Karla Black’s work draws from a multiplicity of artistic traditions from expressionist painting, land art, performance, to formalism. Her large-scale sculptures incorporate modest everyday substances, along with very traditional art-making materials to create abstract formations. Black chooses her media for their tactile aesthetic appeal: the familiarity of the texture of cellophane or the scent of cosmetics bridges the experience of tangible matter with the intimacy of memory or the subconscious. Black’s process is intensely physical and this energy is conveyed through her work’s ‘impromptu’ staging; this suggestion of performance psychologically involves the viewer with the making process, provoking instinctive responses to her precarious assemblages.
Black’s approach to sculpture is often described as holistic: her assemblages are more than the sum of their parts, each element interconnects physical, psychological, and theoretical stimuli which are both self-referential and relate to art as a wider-world experience. Her work absorbs art historical influences such as Joseph Beuys’s social sculpture and Eva Hesse’s organic minimalism. In Unpreventable Within, a large blanket of cling film is draped across the floor; a watery, landscape terrain, it evokes both vulnerability and protection. Coated with baby oil gel and paint, the liquid balms the surface and collects in its crevices as pools, creating a microcosmic ecology suggestive of generation and sustainability.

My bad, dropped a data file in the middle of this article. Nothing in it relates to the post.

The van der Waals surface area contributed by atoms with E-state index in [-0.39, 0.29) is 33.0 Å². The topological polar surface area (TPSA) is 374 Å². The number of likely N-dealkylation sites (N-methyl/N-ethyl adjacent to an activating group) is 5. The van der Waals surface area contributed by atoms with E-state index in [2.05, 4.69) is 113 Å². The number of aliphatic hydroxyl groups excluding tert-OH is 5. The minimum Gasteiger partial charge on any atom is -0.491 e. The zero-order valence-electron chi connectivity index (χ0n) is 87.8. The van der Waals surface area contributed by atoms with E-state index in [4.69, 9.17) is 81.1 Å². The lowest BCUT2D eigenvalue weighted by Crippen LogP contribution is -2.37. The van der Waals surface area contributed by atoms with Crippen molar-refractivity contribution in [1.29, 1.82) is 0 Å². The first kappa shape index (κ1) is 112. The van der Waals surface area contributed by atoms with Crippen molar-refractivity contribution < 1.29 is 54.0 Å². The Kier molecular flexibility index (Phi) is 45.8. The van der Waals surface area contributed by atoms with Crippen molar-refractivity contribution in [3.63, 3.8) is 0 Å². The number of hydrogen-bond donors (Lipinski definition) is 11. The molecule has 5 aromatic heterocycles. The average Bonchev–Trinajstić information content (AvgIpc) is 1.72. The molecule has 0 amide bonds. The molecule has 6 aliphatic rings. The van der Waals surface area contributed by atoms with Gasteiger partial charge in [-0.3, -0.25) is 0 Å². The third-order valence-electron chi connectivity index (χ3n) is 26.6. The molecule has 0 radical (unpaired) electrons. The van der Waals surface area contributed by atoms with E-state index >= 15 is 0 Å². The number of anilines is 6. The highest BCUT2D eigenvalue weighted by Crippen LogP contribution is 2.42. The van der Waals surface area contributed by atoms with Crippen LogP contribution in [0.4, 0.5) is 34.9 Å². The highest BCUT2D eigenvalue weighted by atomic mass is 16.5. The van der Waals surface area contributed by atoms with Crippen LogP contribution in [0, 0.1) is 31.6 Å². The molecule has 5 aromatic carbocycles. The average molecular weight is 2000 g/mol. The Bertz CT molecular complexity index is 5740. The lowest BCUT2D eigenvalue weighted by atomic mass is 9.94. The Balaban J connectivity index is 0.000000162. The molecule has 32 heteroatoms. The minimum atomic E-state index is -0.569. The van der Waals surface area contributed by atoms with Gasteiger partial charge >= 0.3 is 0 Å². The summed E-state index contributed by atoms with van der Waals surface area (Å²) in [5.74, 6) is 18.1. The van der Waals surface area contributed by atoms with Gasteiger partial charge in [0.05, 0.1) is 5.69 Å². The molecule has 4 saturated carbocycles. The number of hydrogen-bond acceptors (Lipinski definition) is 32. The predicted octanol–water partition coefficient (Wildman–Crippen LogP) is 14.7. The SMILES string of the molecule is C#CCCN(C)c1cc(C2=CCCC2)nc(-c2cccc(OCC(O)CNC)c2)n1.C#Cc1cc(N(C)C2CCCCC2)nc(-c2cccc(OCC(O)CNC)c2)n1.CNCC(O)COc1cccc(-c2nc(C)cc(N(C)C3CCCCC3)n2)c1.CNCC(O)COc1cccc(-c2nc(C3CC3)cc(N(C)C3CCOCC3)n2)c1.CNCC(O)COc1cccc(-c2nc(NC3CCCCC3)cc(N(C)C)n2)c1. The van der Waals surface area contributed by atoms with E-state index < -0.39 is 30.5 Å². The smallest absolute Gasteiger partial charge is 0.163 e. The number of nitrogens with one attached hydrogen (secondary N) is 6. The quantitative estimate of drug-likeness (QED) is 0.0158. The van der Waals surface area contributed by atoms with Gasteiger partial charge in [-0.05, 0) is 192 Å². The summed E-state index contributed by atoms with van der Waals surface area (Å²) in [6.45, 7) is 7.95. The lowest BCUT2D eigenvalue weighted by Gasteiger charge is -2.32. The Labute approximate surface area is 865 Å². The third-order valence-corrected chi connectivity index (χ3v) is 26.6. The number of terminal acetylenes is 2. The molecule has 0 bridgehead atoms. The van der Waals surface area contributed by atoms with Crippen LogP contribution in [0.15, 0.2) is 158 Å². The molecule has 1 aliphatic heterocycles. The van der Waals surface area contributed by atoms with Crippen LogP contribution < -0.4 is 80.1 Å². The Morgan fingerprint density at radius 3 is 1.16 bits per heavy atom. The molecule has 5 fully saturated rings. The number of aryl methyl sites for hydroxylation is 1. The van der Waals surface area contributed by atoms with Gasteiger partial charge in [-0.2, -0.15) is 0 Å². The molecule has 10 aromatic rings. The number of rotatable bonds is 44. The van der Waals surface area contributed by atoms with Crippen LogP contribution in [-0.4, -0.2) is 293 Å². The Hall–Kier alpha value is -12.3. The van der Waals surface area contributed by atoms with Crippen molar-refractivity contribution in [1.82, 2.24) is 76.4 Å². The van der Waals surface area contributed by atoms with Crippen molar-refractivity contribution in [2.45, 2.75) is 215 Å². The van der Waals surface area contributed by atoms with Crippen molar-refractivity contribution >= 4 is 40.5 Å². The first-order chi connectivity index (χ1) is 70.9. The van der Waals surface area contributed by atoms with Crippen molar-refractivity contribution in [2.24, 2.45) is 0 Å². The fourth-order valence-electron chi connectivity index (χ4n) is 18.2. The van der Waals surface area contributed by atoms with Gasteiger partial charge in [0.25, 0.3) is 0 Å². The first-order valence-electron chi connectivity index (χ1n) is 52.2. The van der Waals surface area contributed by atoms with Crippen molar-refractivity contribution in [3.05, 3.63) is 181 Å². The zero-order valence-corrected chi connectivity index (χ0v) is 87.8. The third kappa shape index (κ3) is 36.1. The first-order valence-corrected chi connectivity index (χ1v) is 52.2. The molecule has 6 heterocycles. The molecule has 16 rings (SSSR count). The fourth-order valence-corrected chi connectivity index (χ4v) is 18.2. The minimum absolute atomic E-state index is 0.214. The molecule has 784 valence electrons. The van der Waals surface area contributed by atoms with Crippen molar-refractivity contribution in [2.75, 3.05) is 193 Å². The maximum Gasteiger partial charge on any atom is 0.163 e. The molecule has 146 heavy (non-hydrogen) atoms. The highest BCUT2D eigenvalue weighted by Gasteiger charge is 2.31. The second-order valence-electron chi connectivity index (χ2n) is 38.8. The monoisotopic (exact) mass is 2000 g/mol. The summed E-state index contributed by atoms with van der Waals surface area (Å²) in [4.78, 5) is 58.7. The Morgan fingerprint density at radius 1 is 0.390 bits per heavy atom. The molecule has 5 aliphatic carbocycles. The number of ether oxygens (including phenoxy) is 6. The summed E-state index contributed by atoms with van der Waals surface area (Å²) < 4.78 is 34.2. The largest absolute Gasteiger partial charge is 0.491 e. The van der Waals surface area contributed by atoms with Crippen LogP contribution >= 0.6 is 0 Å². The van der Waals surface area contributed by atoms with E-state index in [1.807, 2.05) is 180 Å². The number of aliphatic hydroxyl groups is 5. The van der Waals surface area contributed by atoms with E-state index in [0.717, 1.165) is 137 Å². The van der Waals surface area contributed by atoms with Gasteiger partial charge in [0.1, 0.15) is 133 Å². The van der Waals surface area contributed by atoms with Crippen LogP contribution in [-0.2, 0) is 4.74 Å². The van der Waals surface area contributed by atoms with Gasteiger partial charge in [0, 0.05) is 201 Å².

Spanning the gallery as a floating ‘painting’, Black’s Made To Wait hovers in the space less as an object than a screen: an almost invisible field of cellophane, a translucent divide or portal that makes the view through it seem strangely distant or unreal. The bottom edge of the sheeting is coated in paint, interspersed with common drug store cosmetics: tooth-paste, moisturiser, hair gel, and nail varnish, creamy substances of surface beauty. For Black, these materials become synonymous with a civlised veneer; an allusion to painting, as well as to personal maintenance and improvement, converging subconscious expression with actual embodiment. In Made To Wait these ideas become inherent, almost as an anchor, in the piece’s literal and metaphoric suspension which blurs the bounds between perception and introspection, self-cognition and otherness.
Black explains her haptic approach to making in relation to psychology, and cites Melanie Klein’s play technique – a method used to analyse very young children through their negotiation of the physical world rather than through language – as a contextual source. For Black, this sublingual articulation mirrors the sculptural process and offers the possibility for the work to achieve its own communication and agency. Nothing Is A Must is made from chalked sugar paper. It’s uplifted exaggerated form is like an open bag, made simultaneously monumental and flaccid.
By Jérôme Nadeau for Studio SPG